Cure Seminar Series: Joshua D. Phillips Listening to the Voices of the Homeless in Public Policy Debates

Joshua Phillips CURE flyer imageA half-century after the “War on Poverty” of Lyndon Johnson, poverty rates remain unchanged. Scholars have advanced polarized theories about the causes of poverty, as politicians have debated how (or if) to fund welfare programs. Yet little research has been conducted where the poor are provided a platform to speak on their own behalf. While it is important to understand how economic systems affect the homeless, it is equally important to learn about the day-to-day realities faced by those who rely on public policies for survival. Over the course of 10 years, Dr. Phillips has worked with numerous homeless communities, including communities in Camden, NJ, central Michigan, and southern Illinois. Drawing on the author’s experience working in homeless communities, this research presents some of the stories of loss, abuse, addiction, and marginalization through interviews, observations, and ethnographic research.

Joshua D. Phillips, Ph.D., is an instructor in the Department of Communication Arts and Sciences at Pennsylvania State University, Brandywine. His scholarly interests are in rhetoric, narrative, and intercultural communication with specific focus on issues of homelessness, poverty, welfare, race, and sexual violence. His new book, Homeless: Narratives from the Streets, recounts stories of homelessness in an effort to improve public policy.

In 2010, he published his first book 1,800 Miles: Striving to End Sexual Violence, One Step at a Time. His recent publications include “Trial by Social Media: How Misleading Media and Ideological Protests led to Disastrous Results in the State of Florida v. George Zimmerman,” “LeBron James as Cybercolonized Spectacle: A Critical Race Reading of Whiteness in Sport,”“Dancing as Voice: The Rize of Krumping and Clowning as Black Vernacular Rhetoric,” “Black Women and Gender Violence: Lil’ Wayne’s ‘How to Love’ as Progressive Hip Hop,” and “Crystal Mangum as Hypervisble Object and Invisible Subject: Black Feminist Thought, Sexual Violence, and the Pedagogical Repercussions of The Duke Lacrosse Rape Case.”

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Date & Time
April 14, 2017
12:15 pm-1:30 pm

Armitage Hall
Faculty Lounge, 3rd Floor
311 N. Fifth St.
Camden, NJ

BOA, CURE, and Cleveland State hosting National Summit for Inclusive Communities at Rutgers-Camden July 20/21


Building One America
Building One America, The Center for Urban Research at Rutgers University-Camden, and Cleveland State University host 5th National Summit for Inclusive Communities and Sustainable Regions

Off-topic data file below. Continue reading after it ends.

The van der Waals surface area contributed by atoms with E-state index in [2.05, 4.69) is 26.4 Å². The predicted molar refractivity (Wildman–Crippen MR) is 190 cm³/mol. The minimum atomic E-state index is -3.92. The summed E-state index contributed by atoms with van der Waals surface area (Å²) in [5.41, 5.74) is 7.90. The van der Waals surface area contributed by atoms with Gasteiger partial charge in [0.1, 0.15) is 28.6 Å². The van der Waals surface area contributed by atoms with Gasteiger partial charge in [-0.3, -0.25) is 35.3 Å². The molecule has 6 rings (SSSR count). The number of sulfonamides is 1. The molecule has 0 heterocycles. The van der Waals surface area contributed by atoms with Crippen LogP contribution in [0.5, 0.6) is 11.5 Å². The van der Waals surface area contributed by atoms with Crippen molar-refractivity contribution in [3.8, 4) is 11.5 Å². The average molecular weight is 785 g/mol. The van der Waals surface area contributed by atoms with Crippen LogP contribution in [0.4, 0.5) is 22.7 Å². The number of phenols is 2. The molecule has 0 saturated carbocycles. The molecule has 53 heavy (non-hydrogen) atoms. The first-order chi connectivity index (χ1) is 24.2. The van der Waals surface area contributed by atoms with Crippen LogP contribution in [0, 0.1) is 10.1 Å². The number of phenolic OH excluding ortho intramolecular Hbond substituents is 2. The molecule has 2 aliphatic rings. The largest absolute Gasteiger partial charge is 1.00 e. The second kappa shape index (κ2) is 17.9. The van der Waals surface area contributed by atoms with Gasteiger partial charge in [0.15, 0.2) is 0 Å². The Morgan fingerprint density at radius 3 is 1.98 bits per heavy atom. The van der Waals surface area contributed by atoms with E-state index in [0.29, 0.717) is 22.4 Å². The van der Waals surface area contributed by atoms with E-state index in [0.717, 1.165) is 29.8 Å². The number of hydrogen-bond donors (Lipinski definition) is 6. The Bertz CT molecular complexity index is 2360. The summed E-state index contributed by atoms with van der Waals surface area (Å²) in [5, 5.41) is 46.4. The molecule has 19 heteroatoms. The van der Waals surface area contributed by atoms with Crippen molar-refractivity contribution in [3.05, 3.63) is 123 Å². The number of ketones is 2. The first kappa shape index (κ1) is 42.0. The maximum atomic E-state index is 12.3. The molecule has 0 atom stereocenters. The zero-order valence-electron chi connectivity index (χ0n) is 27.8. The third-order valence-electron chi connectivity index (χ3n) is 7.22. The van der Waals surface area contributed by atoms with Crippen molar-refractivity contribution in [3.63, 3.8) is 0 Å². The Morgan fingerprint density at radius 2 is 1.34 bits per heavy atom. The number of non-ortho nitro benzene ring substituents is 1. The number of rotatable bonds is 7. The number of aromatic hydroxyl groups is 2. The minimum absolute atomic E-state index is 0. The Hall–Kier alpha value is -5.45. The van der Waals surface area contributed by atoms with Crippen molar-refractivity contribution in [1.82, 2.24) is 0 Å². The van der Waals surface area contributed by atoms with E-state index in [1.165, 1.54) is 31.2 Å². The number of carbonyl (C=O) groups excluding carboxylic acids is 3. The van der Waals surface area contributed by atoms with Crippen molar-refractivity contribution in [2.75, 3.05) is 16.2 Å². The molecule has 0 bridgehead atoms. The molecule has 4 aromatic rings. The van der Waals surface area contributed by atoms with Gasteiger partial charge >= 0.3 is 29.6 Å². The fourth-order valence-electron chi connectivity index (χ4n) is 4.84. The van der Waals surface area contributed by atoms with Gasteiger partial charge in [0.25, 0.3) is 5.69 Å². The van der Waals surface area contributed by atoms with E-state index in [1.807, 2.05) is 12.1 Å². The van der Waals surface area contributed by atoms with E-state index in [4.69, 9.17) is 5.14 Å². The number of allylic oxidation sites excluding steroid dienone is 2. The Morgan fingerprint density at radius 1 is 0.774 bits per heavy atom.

Thursday, July 20 at 3PM through Friday, July 21 at 4PM, 2017

Rutgers Campus Center
326 Penn St.
Camden, NJ 08102

BOA has held a National Summit every two years in Washington, DC with participation from members of Congress, White House officials, national policy experts, and hundreds of local leaders from elected office, civil rights, labor and the faith community.

This year, BOA is partnering with the Center for Urban Research and Education (CURE) and Cleveland State University that focuses on policies to promote and support sustainable racial and economic inclusion in housing, schools, and jobs as well as the politics and practice of building middle class, multi-racial coalitions to advance and defend those policies.

This Summit will be deliberately focused not only on the policies but the power needed to break through on the critical issues of social inclusion and middle class expansion.

The presidential elections are behind us after a chaotic political year in which rising income inequality and issues of race have been front, center, and just below the surface. BOA, CURE, and Cleveland State will leverage these powerful political and economic themes and engage some of the most important people’s institutions in our country including labor, faith, civil rights, and local government from key regions around the country to continue building a broad-based, multi-racial people’s movement aimed at building power, advancing a new and unifying civil rights narrative and taking action around critical issue to combat economic inequality, racial segregation and promote inclusive communities and middle-class prosperity.


Gentrification, Social Movements, and the Arts in Germany…

…is the name of the course we teach our undergrad and grad students. What makes this course special is that it is a Learning Abroad course where students in addition to meeting in the classroom take a trip to Germany during Spring break. In Germany, we check out Berlin, Hamburg, and Köln with a keen eye on neighborhoods that have experienced physical and/or social change over the past several years. We also look at Street Art and Graffiti, particularly as expressions of social movements. The streets of these cities become our classroom, our live lab. We meet with activists, university professors, professionals, and other natives to collect multiple perspectives on the topics of our study.

Rutgers University-Camden students and faculty on the bank of the Spree River in Berlin, Germany, March 2017